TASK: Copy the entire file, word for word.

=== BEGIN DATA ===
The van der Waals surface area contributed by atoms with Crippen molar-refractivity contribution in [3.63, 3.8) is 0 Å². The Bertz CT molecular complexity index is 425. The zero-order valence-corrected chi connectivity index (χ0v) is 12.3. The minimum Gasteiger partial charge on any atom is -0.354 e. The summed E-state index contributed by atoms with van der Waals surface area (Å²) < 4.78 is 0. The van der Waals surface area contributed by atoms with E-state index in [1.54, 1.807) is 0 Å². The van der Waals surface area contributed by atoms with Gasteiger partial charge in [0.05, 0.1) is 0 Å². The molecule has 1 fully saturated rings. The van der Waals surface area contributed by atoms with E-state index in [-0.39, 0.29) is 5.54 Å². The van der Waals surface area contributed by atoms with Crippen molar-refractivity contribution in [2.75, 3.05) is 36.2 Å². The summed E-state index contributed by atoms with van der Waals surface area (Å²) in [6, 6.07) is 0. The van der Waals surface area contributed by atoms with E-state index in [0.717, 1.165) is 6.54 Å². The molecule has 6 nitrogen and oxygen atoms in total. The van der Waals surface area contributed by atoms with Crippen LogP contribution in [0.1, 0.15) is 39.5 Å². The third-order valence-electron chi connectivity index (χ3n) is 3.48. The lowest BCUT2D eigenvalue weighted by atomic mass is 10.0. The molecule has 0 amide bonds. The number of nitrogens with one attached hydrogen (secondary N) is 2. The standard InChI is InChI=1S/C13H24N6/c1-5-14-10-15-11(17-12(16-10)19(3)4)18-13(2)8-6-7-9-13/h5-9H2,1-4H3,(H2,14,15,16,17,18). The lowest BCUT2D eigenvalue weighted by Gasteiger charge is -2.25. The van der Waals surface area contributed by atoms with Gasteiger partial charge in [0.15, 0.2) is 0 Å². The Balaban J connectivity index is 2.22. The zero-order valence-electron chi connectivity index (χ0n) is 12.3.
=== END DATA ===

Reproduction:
The van der Waals surface area contributed by atoms with Crippen molar-refractivity contribution in [3.63, 3.8) is 0 Å². The Bertz CT molecular complexity index is 425. The zero-order valence-corrected chi connectivity index (χ0v) is 12.3. The minimum Gasteiger partial charge on any atom is -0.354 e. The summed E-state index contributed by atoms with van der Waals surface area (Å²) < 4.78 is 0. The van der Waals surface area contributed by atoms with E-state index in [1.54, 1.807) is 0 Å². The van der Waals surface area contributed by atoms with Gasteiger partial charge in [0.05, 0.1) is 0 Å². The molecule has 1 fully saturated rings. The van der Waals surface area contributed by atoms with E-state index in [-0.39, 0.29) is 5.54 Å². The van der Waals surface area contributed by atoms with Crippen molar-refractivity contribution in [2.75, 3.05) is 36.2 Å². The summed E-state index contributed by atoms with van der Waals surface area (Å²) in [6, 6.07) is 0. The van der Waals surface area contributed by atoms with E-state index in [0.717, 1.165) is 6.54 Å². The molecule has 6 nitrogen and oxygen atoms in total. The van der Waals surface area contributed by atoms with Crippen LogP contribution in [0.1, 0.15) is 39.5 Å². The third-order valence-electron chi connectivity index (χ3n) is 3.48. The lowest BCUT2D eigenvalue weighted by atomic mass is 10.0. The molecule has 0 amide bonds. The number of nitrogens with one attached hydrogen (secondary N) is 2. The standard InChI is InChI=1S/C13H24N6/c1-5-14-10-15-11(17-12(16-10)19(3)4)18-13(2)8-6-7-9-13/h5-9H2,1-4H3,(H2,14,15,16,17,18). The lowest BCUT2D eigenvalue weighted by Gasteiger charge is -2.25. The van der Waals surface area contributed by atoms with Gasteiger partial charge in [0.15, 0.2) is 0 Å². The Balaban J connectivity index is 2.22. The zero-order valence-electron chi connectivity index (χ0n) is 12.3.